One CEO’s crisis-management nightmare is another CEO’s opportunity.
So far, though, United Airlines CEO Oscar Munoz’s colleagues in the airline industry haven’t stuck the boot in. They have, however, offered some words of advice—and one airline has even released a cheeky ad to capitalize on the immense amount of publicity created by the debacle.
Munoz yesterday released another, much more sincere apology to the paying customer who was violently dragged from an over-booked plane.
“Like you, I continue to be disturbed by what happened on this flight and I deeply apologize to the customer forcibly removed and to all the customers aboard,” Munoz said. “I want you to know that we take full responsibility and we will work to make it right.”
At last, Munoz had followed the crisis-management playbook: he accepted there was a problem, took full responsibility and pledged to do what he could to fix the problem. But given it came two days after the incident, and followed two poorly-received releases that hurt United share price, it was not only a bit late but also highly self-serving.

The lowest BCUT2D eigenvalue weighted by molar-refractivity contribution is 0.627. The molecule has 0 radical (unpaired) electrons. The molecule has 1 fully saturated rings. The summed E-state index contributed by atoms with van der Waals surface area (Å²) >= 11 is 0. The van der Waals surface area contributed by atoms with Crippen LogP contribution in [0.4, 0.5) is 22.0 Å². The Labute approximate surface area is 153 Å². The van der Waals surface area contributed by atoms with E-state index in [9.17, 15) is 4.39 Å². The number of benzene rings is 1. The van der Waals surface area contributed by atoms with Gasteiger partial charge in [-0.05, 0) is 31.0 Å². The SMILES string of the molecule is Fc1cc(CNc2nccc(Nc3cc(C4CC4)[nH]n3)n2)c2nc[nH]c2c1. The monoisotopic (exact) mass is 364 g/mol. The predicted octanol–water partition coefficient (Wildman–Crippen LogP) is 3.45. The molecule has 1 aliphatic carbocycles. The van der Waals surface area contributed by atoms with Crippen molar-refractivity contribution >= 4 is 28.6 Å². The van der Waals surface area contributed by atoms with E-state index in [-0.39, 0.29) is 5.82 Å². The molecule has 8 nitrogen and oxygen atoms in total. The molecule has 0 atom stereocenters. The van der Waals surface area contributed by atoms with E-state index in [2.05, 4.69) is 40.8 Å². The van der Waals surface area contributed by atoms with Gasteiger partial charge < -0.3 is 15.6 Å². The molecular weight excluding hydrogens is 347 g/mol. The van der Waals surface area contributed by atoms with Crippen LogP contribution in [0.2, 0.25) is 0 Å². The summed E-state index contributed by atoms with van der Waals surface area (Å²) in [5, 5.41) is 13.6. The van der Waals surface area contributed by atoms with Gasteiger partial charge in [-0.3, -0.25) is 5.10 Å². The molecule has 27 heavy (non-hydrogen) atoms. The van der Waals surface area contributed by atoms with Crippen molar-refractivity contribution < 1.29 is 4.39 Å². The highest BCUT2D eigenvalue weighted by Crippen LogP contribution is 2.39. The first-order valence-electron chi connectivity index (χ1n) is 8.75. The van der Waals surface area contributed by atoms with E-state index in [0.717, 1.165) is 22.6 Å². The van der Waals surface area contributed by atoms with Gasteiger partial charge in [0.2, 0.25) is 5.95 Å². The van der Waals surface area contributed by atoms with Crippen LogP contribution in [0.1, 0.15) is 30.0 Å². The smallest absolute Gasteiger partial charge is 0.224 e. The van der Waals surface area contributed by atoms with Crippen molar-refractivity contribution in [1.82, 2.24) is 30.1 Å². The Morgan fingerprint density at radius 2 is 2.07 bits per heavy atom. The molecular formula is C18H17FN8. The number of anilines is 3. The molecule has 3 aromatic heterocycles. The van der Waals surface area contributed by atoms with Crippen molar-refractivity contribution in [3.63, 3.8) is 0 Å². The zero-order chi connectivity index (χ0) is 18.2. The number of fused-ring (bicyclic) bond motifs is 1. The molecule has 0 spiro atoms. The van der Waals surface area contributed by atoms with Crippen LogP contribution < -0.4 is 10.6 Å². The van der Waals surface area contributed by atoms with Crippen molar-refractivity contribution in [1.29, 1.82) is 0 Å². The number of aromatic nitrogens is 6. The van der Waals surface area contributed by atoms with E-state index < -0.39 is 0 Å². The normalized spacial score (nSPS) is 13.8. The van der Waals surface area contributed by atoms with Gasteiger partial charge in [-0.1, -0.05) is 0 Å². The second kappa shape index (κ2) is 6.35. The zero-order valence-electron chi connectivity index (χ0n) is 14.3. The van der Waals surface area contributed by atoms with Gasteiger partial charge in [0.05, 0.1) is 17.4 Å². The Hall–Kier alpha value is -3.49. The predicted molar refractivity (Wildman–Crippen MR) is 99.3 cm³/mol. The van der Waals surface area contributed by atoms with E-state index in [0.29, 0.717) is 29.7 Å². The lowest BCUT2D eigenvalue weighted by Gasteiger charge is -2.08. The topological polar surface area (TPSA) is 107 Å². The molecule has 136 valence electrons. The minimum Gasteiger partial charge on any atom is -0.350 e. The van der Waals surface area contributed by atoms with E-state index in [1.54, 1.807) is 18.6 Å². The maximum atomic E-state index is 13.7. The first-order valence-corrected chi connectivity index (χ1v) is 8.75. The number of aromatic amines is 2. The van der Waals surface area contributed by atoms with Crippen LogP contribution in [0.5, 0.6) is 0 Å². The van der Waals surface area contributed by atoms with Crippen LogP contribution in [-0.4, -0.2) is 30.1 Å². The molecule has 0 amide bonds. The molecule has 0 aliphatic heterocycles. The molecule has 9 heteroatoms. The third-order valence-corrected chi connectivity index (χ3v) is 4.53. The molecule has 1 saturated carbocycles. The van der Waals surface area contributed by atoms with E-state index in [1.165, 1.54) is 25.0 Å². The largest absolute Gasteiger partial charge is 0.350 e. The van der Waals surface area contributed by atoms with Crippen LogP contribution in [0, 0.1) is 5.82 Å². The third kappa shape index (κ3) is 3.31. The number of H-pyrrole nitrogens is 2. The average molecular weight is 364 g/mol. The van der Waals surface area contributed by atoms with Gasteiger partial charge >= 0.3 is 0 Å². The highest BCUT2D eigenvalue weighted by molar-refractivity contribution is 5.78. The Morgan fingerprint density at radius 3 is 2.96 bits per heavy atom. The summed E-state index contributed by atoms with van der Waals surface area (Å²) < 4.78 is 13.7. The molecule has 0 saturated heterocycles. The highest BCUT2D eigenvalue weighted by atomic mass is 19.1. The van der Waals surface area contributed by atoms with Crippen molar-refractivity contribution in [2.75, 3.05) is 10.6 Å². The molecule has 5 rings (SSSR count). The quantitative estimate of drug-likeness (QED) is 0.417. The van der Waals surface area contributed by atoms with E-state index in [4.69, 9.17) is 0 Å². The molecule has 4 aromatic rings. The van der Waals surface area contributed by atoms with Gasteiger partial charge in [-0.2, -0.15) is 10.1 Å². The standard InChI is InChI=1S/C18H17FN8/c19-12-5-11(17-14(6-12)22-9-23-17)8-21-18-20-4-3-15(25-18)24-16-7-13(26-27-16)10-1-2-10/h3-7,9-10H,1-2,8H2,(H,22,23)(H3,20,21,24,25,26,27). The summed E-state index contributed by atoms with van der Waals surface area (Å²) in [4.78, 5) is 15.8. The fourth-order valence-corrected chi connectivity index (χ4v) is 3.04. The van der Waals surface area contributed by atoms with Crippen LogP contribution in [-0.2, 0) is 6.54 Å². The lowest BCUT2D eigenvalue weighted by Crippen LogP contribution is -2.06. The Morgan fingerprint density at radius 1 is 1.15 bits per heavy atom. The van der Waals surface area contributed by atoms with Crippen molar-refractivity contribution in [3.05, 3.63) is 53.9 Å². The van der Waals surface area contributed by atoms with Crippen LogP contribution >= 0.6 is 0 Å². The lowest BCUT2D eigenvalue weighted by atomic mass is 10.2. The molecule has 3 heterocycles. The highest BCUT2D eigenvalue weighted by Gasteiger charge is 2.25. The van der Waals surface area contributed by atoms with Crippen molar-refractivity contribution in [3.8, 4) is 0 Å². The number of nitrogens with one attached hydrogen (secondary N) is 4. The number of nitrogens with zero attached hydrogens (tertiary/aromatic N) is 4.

Bob Crandall, a former CEO of American Airlines, said he would have issued the definitive apology immediately. “That’s what Oscar just did and I think he did exactly the right thing,” Crandall told CNBC, while adding: “That’s what he should have said yesterday. He knows that now.”
A former CEO of United Continental, Gordon Bethune, predictably took Munoz’s side, describing the passenger’s refusal to leave the plane as “immature” and noting that airlines had a right to force people off planes.
As previously reported in Chief Executive, companies are wading into dangerous territory if they explicitly criticize a competitors’ products or services—a move that can make them appear negative and nasty. And the airline industry is a tough business, where another big crisis could be just around the corner.
Emirates couldn’t resist, releasing an ad that played on United’s “flying the friendly skies” motto. It can be viewed here.
Emirates made sure to note that Munoz had publicly criticized Middle Eastern airlines in the past. So in this instance, it appears that what went around, has come around.